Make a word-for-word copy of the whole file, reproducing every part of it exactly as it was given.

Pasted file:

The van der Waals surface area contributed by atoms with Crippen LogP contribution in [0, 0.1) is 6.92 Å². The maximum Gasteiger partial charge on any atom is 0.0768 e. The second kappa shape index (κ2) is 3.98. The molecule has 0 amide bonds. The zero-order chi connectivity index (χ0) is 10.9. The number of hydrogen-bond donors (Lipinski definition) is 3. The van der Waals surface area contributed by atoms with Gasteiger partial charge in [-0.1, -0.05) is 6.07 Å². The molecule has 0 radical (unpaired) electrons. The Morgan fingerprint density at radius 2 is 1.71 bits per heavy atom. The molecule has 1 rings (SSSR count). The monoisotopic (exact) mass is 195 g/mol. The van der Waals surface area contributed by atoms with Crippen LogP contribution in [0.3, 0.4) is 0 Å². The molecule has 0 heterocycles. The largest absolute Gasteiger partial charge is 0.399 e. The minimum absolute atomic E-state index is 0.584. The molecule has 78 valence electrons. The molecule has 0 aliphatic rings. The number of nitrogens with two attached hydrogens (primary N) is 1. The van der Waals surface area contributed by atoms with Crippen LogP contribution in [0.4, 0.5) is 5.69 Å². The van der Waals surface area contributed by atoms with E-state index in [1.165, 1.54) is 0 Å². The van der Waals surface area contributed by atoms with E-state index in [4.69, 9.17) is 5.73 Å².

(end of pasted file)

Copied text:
The van der Waals surface area contributed by atoms with Crippen LogP contribution in [0, 0.1) is 6.92 Å². The maximum Gasteiger partial charge on any atom is 0.0768 e. The second kappa shape index (κ2) is 3.98. The molecule has 0 amide bonds. The zero-order chi connectivity index (χ0) is 10.9. The number of hydrogen-bond donors (Lipinski definition) is 3. The van der Waals surface area contributed by atoms with Gasteiger partial charge in [-0.1, -0.05) is 6.07 Å². The molecule has 0 radical (unpaired) electrons. The Morgan fingerprint density at radius 2 is 1.71 bits per heavy atom. The molecule has 1 rings (SSSR count). The monoisotopic (exact) mass is 195 g/mol. The van der Waals surface area contributed by atoms with Crippen LogP contribution in [0.3, 0.4) is 0 Å². The molecule has 0 heterocycles. The largest absolute Gasteiger partial charge is 0.399 e. The minimum absolute atomic E-state index is 0.584. The molecule has 78 valence electrons. The molecule has 0 aliphatic rings. The number of nitrogens with two attached hydrogens (primary N) is 1. The van der Waals surface area contributed by atoms with Crippen LogP contribution in [0.4, 0.5) is 5.69 Å². The van der Waals surface area contributed by atoms with E-state index in [1.165, 1.54) is 0 Å². The van der Waals surface area contributed by atoms with E-state index in [4.69, 9.17) is 5.73 Å².